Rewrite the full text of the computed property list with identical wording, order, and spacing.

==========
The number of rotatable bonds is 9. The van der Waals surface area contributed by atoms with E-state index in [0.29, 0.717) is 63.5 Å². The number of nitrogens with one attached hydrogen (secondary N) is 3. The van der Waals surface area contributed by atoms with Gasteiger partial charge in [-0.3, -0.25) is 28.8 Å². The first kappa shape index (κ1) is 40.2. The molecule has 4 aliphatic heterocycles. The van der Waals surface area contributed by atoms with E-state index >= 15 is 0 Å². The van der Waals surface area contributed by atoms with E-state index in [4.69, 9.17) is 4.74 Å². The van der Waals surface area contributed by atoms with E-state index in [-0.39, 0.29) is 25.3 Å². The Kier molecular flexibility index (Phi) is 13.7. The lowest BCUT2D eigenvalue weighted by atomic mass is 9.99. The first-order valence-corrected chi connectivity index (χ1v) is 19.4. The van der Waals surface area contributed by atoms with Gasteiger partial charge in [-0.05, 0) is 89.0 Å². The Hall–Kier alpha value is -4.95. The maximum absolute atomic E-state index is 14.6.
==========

The number of rotatable bonds is 9. The van der Waals surface area contributed by atoms with E-state index in [0.29, 0.717) is 63.5 Å². The number of nitrogens with one attached hydrogen (secondary N) is 3. The van der Waals surface area contributed by atoms with Gasteiger partial charge in [-0.3, -0.25) is 28.8 Å². The first kappa shape index (κ1) is 40.2. The molecule has 4 aliphatic heterocycles. The van der Waals surface area contributed by atoms with E-state index >= 15 is 0 Å². The van der Waals surface area contributed by atoms with E-state index in [4.69, 9.17) is 4.74 Å². The van der Waals surface area contributed by atoms with E-state index in [-0.39, 0.29) is 25.3 Å². The Kier molecular flexibility index (Phi) is 13.7. The lowest BCUT2D eigenvalue weighted by atomic mass is 9.99. The first-order valence-corrected chi connectivity index (χ1v) is 19.4. The van der Waals surface area contributed by atoms with Gasteiger partial charge in [-0.05, 0) is 89.0 Å². The Hall–Kier alpha value is -4.95. The maximum absolute atomic E-state index is 14.6.